5. Falkenrath Aristocrat

The prominence of Jund and Red-White-Blue at the World Championship has prompted a lot of players to add red to their White-Black Humans decks. Falkenrath Aristocrat is great at assassinating Planeswalkers, applying pressure, fearlessly bashing into Restoration Angel mana, and giving the deck another way to turn on morbid. We can expect Falkenrath Aristocrat to pick up a lot of steam going forward. So much so that I expect White-Black-Red aggressive strategies to have an exceptional week on Magic Online.

    6. Be innovative

When I perused the decklists from the World Championship I felt like the players could have taken more risks in deck construction. The composition of the tournament was very much what most people expected. I'm surprised we didn't see more things like Appetite for Brains in Standard or Chalice of the Void in Modern. Playing the known best deck may be a solid way to consistently post strong finishes on Magic Online, but deck choice is a lot different when you're entering an event with few players, where you have a great deal of knowledge regarding their preferred deck choices. It's like going to an FNM where you know all the other players. There might be an awesome new Standard deck that's just unplayable at your local FNM because three people always play its worst matchup. In the same spirit, you can attack small metagames accordingly when you have a great deal of information. For example, in the Standard portion of the World Championship, anyone could have played Junk Rites in Standard and he would have been better positioned to secure 3–0 than anyone else in the room.

    7. Dragons Shapeshifters

Ætherling is a flashy card that can take over the game once it's in play, but Thundermaw Hellkite hits the clouds running and applies great pressure right away. A lot of players want to lean on their Planeswalkers in the control matchups and they quickly find themselves with no Planeswalker and a 5/5 body on the other side of the table. I would have main decked the Dragon had I been playing in the World Championship; I don't think I would expect a Naya Blitz deck anywhere.

    8. Crispy Elves

Lee Shi Tian's Jund deck was well equipped for the mirror match with Primeval Bounty in the main, but the two copies of Arbor Elf in his deck were a huge liability against opposing Bonfire of the Damned. It's hard to justify one-mana creatures unless you're planning on a very aggressive game plan these days. We can expect cards like Arbor Elf and Elvish Mystic to continue thriving in aggressive strategies while players with more midrangey decks will likely be cutting them and keeping their Farseeks.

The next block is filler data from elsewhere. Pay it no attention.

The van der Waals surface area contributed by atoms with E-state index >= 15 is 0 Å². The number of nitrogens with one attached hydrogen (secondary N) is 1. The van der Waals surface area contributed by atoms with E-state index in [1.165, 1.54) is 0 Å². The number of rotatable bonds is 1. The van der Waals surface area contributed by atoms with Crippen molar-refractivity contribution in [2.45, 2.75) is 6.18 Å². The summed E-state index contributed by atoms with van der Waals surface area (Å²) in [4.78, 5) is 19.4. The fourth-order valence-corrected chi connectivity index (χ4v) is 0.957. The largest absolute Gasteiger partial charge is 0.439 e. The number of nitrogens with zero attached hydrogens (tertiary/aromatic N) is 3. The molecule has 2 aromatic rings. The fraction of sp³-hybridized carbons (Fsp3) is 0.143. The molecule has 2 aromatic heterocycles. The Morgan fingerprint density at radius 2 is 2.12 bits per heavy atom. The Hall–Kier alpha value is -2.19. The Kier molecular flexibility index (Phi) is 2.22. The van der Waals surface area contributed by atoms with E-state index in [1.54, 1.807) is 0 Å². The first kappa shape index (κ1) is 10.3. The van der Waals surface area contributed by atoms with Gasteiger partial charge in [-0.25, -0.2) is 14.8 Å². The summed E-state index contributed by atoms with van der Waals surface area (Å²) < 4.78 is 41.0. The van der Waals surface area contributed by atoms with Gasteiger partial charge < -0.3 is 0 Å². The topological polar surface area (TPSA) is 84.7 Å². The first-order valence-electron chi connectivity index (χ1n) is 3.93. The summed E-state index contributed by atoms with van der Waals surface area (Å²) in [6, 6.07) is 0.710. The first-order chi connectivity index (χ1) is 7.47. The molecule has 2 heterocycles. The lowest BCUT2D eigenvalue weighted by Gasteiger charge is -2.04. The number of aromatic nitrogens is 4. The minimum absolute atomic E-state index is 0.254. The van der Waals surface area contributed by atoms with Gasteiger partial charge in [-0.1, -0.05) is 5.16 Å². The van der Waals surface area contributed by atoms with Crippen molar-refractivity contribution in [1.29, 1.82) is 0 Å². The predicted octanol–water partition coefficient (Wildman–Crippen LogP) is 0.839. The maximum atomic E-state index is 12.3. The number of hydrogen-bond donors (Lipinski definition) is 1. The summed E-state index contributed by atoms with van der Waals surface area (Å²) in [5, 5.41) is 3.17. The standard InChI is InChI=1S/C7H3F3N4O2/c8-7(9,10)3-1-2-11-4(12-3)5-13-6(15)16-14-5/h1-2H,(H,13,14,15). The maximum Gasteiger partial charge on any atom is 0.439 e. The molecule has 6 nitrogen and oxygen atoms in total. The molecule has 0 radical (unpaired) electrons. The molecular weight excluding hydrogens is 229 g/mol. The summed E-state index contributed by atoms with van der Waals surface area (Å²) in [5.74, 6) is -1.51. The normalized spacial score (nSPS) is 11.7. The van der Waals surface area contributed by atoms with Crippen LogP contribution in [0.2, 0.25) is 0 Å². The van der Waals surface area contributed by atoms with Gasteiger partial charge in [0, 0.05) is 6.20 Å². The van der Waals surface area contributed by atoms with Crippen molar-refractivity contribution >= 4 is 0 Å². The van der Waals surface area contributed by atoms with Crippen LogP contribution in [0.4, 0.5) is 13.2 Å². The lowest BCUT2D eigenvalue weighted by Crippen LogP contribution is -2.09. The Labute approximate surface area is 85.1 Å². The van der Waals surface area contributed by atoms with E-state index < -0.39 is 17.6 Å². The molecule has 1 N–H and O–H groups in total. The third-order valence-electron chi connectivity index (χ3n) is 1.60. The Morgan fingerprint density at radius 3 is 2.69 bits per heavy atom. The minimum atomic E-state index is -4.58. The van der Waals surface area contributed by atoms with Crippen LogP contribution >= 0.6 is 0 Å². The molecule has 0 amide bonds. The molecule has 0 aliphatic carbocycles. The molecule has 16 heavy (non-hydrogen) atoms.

9. Transcend your bad matchups

In the finals of the World Championship, Shahar Shenhar was down two games to nil in a terrible matchup. Most players might seem dejected or aloof at the prospect of winning three games in a row in that spot. Shenhar never faltered. Each turn of each game was thoughtfully engineered to maximize his chances. Reid stumbled a bit with awkward draws and Shahar was able to create a winning race three times in a row to be crowned the 2013 Magic: The Gathering World Champion.

2013 Magic World Champion Shahar Shenhar

    10. Keep your eye on the prize

Josh Utter-Leyton came into the second day of competition in 10th place. With his back against the wall, the 2013 Player of the Year rattled off a 5–1 to secure a spot in the Top 4. Always remember, you're in it until you're not.

    11. Always be a dreamer

I'm a sucker for a good comeback story. Just a few years ago, Brian Kibler was PTQing on the West coast and Ben Stark was on a hiatus from competitive Magic. In a very short time frame, both Stark and Kibler have reestablished themselves as truly incredible Magic players. Stark's upcoming induction into the Hall of Fame is well deserved. One day you're losing at FNM and the next you're winning a Pro Tour.

    12. Surround yourself with greatness

One of my favorite coverage moments from the weekend was an interview with Ben Stark after the first draft. Stark, widely considered the best Limited player in the world, was asked why he's so free with information about Limited formats. Stark went on a rant about Magic only being fun when you're playing against someone who knows what he or she is doing. By sharing the lessons you learn with friends and listening when they share their own lessons, instead of waiting for your turn to speak, you gain a tremendous advantage over time. You have the ability to learn from your mistakes and the mistakes of your friends—take advantage of it!